The last time Mark Gatiss wrote about the creation of Doctor Who, it was for the 1999 Doctor Who Night sketch The Pitch of Fear – and it’s safe to say that although broadcast by the BBC, the sketch, in which Gatiss also appeared with David Walliams, was somewhat controversial, largely for a couple of digs at the 1980s Doctors. Having been given a second crack at telling the story, however, it’s unsurprising that Gatiss has taken a significantly safer approach this time around.
Although An Adventure in Space and Time fits in what is now becoming an established genre, that of “period docudrama about the behind-the-scenes goings-on of mid-twentieth century television production”, as an official anniversary celebration, there was little chance of it being any kind of hatchet job on the people behind and in front of the cameras back in 1963.
Instead, particularly in its opening scenes, the ninety-minute film is something of a jolly, frothy romp. Devotees of Television Centre will be particularly thrilled, as the drama’s status as the last one recorded at the venerable BBC headquarters afforded Gatiss and director Terry McDonald the opportunity to properly deck the place out in true 1960s fashion. As can be expected from a BBC production, the attention to period detail is superb, and effortlessly plunges the viewer right into the era even without the aid of the TARDIS console’s date readout.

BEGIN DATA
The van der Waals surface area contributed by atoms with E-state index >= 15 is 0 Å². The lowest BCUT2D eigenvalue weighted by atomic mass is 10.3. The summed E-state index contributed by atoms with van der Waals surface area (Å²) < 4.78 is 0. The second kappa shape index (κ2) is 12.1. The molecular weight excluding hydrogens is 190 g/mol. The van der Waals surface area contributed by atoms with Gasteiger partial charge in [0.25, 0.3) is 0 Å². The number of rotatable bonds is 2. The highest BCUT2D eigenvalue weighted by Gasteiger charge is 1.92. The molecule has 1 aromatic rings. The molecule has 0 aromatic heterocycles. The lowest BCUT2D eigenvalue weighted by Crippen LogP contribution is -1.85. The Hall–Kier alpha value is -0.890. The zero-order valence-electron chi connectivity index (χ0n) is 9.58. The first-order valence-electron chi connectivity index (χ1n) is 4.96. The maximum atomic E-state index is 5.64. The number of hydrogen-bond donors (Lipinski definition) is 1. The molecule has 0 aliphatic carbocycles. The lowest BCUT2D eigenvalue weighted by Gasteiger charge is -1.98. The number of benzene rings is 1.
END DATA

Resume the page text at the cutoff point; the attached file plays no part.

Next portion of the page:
Indeed, a lot of the joy in the first half is to be found in taking in this detail – particularly in the wonderfully-recreated and lovingly-shot original console room. Similarly, there’s a delightful incongruity in suddenly seeing classic monsters from the black-and-white era in a behind-the-scenes context – and in colour. You’d think seeing the Daleks from the cramped actor’s perspective, or nearly falling off the kerb on Westminster Bridge, would reduce their impact – but instead, it simply drives home how utterly iconic and classic an object they are.
These touches of detail divert some of the attention away from what is, for the most part, a fairly by-the-numbers run through a story that many fans are already pretty familiar with. There’s very little subtlety – particularly when it comes to Brian Cox’s cigar-chomping take on Sydney Newman – and it struggles to get underneath the characters. There’s an attempt to examine the conflicts that Verity Lambert faced as the BBC’s youngest – and first female – producer, but they’re presented in black-and-white terms, as the old guard of BBC higher-ups that seek to discredit her are only lacking the twirl of a moustache. After all, we know she’s amazing, we know the broadcasting titan she’s going to become – so we can hardly be expected to sympathise with anyone trying to shut doors in her face.
While Lambert’s story rattles along – suffering occasionally from pacing issues that mean that every so often, a potentially fascinating vignette is skimmed over too quickly – what does at least anchor it is the performance of Jessica Raine. A captivating and engaging presence, she’s impossible to dislike, and successfully conveys the combination of steely determination, perceptive intelligence and effortless charm that make it easy to see how Verity became so successful. And her natural chemistry with Sacha Dhawan (as director Waris Hussein) enlivens the story of two hotshot young outsiders taking on the BBC establishment.